Tolstoy endures but here’s why the liberal arts may not

So I just read an interesting article tweeted by Parent Cortical Mass (@ParentCorticalM) by Valerie Strauss in the Washington Post “Answer Sheet.” The basic premise is that the liberal arts are in danger because, as prices rise with debt burdens, parents and students are seeing less value in studying the humanities. The liberal arts are down to 8% of students while STEM majors proliferate. The prospect is a bleak world of engineers who aren’t able to discuss movies with their spouses because they aren’t properly equipped with philosophy and film studies backgrounds.

I violently agree.

In middle school and high school, I was equally into both computer programming and stamp collecting. Because of an unfortunate standardized testing experience at the end of 10th grade, I was led falsely to believe that “real” computer programming was not for me. I gave it up and focused almost entirely on the humanities, to the point of earning a Ph.D. in modern European history in 2003. During this time I would dabble in computers but not too seriously: I mastered Visual Basic and Microsoft Access enough to get a job in between undergraduate and graduate school; I was probably the first Master’s student to turn in a URL for a final exam in 1995; I leveraged my SQL and pivot table skills in my dissertation; I learned CSS as a diversion and made websites for friends. After two years of adjunct slavery, when the writing was on the wall that I was not going to get a job teaching history in a place that I wanted to live, I decided to return to software development. First I taught myself PHP and JavaScript in 2005, found a job as a junior developer, learned Ruby on Rails in 2007, and have been going on it full-time and passionately ever since.

I am not sure if I would be better off if I had studied computer science instead of international affairs, economics, and history. I think a good part of my value proposition comes from that duality of computer nerd and stamp collector that is part of my essence. I don’t want simply to be told the project requirements – I’d rather help you define them.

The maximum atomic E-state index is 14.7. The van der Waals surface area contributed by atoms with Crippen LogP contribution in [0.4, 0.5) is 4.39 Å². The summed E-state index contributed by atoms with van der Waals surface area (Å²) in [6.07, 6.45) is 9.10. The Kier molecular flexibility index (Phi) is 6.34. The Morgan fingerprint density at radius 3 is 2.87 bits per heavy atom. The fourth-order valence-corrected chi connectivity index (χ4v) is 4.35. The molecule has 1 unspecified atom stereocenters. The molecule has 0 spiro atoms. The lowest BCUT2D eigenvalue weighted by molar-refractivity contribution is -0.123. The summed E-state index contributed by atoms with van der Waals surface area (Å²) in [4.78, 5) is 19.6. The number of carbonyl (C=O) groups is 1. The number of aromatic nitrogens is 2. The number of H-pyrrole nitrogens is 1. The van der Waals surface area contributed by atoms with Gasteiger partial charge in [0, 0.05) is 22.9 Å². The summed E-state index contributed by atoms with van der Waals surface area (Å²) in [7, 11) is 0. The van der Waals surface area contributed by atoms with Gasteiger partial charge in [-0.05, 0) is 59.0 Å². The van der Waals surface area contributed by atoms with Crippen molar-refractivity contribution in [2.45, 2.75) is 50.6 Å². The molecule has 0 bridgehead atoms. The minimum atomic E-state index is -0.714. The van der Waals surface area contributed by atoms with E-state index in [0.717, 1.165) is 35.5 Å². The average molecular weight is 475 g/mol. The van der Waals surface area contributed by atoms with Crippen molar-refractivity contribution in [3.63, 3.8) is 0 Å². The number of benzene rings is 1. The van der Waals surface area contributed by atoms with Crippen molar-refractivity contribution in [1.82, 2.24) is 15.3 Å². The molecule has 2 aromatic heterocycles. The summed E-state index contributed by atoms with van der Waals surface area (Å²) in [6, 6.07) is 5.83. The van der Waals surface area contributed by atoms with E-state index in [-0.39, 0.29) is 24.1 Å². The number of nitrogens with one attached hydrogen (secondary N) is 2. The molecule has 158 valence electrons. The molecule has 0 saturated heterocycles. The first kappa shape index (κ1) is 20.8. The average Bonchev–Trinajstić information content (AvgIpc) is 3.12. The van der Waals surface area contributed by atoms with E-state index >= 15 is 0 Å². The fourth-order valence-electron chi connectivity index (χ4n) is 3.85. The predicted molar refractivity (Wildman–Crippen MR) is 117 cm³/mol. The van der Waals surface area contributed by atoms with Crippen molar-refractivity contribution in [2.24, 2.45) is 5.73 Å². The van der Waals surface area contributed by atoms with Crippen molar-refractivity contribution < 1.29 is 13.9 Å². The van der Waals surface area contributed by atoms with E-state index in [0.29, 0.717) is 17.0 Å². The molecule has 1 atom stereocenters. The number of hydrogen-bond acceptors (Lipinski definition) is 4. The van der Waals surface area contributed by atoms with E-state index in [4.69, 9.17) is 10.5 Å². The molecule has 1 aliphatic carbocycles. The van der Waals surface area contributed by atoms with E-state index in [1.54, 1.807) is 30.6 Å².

I’ve always appreciated that I’m glad to talk about the movie afterwards. I’ve been in a couple of book clubs. I read the New York Review of Books to keep my intellect alive. I can’t imagine the value of my life without the contribution of the humanities to it.

At the same time, the impression I got from Valerie Strauss is that it tends to be a one way street for these humanities people. The engineers’ lives would be so much better if they could deconstruct the plot of a move, and identify the discourses and so on. True so true!


I wonder how much more the humanities person would be if they had more serious exposure to STEM. Just as my technical practice has benefited from my humanities background, my intellectual life has equally benefited from the technical. Control flow, logic, variables and assignment, functions, classes, objects, events – these are equally helpful, valid and viable ways to intellectually organize the world. You also get a big boost in basic problem solving skills.

I challenge any humanities person before their next impassioned defense of the liberal arts: FIRST LEARN TO PROGRAM RUBY. Not enough to get a job. Just enough to do some code katas so that you can exercise the problem solving skills that come from programming. I think anybody who can get through a Tolstoy book is capable of that. (I suggest Ruby for the same reason as it is taught to children in Hackety Hack and KidsRuby – because of its accessibility to non-programmers while being a serious general purpose programming language.)

I dream of a world in which the engineer can intelligently argue Tolstoy, and the philosophers can code. Then we’d have a different talk about the job prospects of those undergraduates.

November 11, 2013 in Uncategorized
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